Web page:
Statistical Power

  • Chester L. Britt
  • David Weisburd


Researchers in criminology and criminal justice have placed much more emphasis on the statistical significance of a study rather than on the statistical power of a study. The lack of attention given to issues of statistical power by criminologists likely reflects a lack of familiarity with the techniques used for assessing the statistical power of a study. Consequently, the purpose of this chapter is to present the key components in an assessment of statistical power, so that criminologists will have a basic understanding of how they can estimate the statistical power of a research design or to estimate the size of sample necessary to achieve a given level of statistical power. Our discussion of statistical power presents the basic conceptual and statistical background on statistical power, with an emphasis on the three key components of statistical power. We illustrate the computation of statistical power estimates, as well as estimates of sample size, for some of the most common (and basic) types of statistical tests researchers will confront. We conclude by highlighting some of the more recent developments in assessing statistical power for more complex multivariate models and future directions for estimating statistical power in criminology and criminal justice.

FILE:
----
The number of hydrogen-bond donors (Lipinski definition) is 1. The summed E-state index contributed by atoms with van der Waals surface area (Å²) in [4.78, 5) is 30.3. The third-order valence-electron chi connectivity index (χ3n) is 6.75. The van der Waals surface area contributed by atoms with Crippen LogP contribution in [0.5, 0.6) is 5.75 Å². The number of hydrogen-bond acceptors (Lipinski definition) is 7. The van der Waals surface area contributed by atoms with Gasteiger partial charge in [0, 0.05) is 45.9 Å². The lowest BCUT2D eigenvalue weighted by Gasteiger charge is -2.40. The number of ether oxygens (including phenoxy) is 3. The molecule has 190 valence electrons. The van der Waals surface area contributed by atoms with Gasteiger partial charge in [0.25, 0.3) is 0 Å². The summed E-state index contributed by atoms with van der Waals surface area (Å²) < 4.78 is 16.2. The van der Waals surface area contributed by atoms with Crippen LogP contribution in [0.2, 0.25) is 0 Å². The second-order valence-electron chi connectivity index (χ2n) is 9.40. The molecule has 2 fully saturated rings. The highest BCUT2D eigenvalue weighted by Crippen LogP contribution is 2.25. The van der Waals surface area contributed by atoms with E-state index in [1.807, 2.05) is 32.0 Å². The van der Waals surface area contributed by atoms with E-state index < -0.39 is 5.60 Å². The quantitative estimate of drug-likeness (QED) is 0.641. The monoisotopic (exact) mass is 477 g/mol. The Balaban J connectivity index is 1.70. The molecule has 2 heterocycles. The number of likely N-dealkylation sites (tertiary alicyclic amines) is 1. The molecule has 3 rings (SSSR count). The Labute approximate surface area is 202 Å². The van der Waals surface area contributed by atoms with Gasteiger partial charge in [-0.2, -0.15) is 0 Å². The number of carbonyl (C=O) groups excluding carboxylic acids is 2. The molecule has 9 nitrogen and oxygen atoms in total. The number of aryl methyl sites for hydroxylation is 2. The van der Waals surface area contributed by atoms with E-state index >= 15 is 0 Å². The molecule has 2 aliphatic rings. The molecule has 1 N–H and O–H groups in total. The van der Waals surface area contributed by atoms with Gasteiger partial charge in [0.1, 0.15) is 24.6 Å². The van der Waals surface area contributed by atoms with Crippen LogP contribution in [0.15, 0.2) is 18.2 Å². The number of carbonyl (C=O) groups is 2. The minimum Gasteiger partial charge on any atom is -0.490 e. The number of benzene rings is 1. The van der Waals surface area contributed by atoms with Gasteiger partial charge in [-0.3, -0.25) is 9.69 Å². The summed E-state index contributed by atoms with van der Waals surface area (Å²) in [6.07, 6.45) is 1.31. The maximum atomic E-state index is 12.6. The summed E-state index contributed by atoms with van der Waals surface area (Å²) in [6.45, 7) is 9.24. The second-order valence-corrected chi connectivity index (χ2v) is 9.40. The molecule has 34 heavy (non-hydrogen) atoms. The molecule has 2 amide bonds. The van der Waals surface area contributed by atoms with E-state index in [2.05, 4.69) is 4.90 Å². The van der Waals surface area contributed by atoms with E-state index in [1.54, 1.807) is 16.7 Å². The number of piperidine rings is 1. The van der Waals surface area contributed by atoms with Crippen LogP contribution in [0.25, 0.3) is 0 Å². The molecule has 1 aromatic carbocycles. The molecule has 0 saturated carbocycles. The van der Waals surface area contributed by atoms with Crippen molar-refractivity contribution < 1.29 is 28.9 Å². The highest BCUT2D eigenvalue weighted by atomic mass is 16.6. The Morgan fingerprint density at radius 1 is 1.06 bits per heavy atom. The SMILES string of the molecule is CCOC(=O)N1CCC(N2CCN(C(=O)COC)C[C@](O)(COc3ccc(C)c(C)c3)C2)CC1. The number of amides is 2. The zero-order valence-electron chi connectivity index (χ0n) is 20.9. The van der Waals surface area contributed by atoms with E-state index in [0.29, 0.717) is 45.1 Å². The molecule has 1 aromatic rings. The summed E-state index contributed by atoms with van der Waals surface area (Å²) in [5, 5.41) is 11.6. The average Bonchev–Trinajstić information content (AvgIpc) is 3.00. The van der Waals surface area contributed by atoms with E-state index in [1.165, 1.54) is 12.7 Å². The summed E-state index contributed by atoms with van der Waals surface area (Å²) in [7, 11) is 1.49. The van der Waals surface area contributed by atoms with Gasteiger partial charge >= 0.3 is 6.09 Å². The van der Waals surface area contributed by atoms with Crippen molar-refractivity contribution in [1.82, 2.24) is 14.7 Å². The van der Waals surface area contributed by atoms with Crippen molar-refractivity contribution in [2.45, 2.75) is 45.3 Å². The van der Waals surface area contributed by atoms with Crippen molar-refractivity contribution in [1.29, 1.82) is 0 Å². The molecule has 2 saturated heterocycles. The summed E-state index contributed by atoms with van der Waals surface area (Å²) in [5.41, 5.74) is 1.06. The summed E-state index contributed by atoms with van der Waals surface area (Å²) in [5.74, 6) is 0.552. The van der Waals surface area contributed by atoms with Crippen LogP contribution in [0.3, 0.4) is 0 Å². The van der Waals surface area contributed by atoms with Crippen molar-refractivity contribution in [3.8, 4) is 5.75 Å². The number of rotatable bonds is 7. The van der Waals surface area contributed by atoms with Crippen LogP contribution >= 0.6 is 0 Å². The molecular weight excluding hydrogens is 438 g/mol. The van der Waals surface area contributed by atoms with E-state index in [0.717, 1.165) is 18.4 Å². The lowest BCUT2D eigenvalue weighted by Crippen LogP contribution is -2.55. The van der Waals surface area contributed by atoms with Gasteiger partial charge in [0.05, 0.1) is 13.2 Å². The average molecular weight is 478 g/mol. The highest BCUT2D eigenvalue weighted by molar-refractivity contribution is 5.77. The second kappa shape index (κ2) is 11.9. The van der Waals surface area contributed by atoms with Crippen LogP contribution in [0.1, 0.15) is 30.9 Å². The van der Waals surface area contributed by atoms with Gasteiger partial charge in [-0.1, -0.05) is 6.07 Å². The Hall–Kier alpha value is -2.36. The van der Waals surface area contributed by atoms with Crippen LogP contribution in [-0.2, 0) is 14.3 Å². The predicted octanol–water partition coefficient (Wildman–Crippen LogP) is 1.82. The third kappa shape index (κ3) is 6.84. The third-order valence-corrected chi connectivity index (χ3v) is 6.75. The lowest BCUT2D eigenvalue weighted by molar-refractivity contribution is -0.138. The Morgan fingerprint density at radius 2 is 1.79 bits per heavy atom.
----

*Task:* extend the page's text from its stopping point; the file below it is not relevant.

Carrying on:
Null Hypothesis Criminal Justice Sampling Distribution Research Hypothesis Standardize Effect Size 
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Copyright information

© Springer Science+Business Media, LLC 2010

Authors and Affiliations

  • Chester L. Britt
    • 1
  • David Weisburd
    • 2
    • 3
  1. 1.College of Criminal JusticeNortheastern UniversityBostonUSA
  2. 2.Administration of JusticeGeorge Mason UniversityManassasUSA
  3. 3.Institute of CriminologyHebrew University of JerusalemJerusalemIsrael

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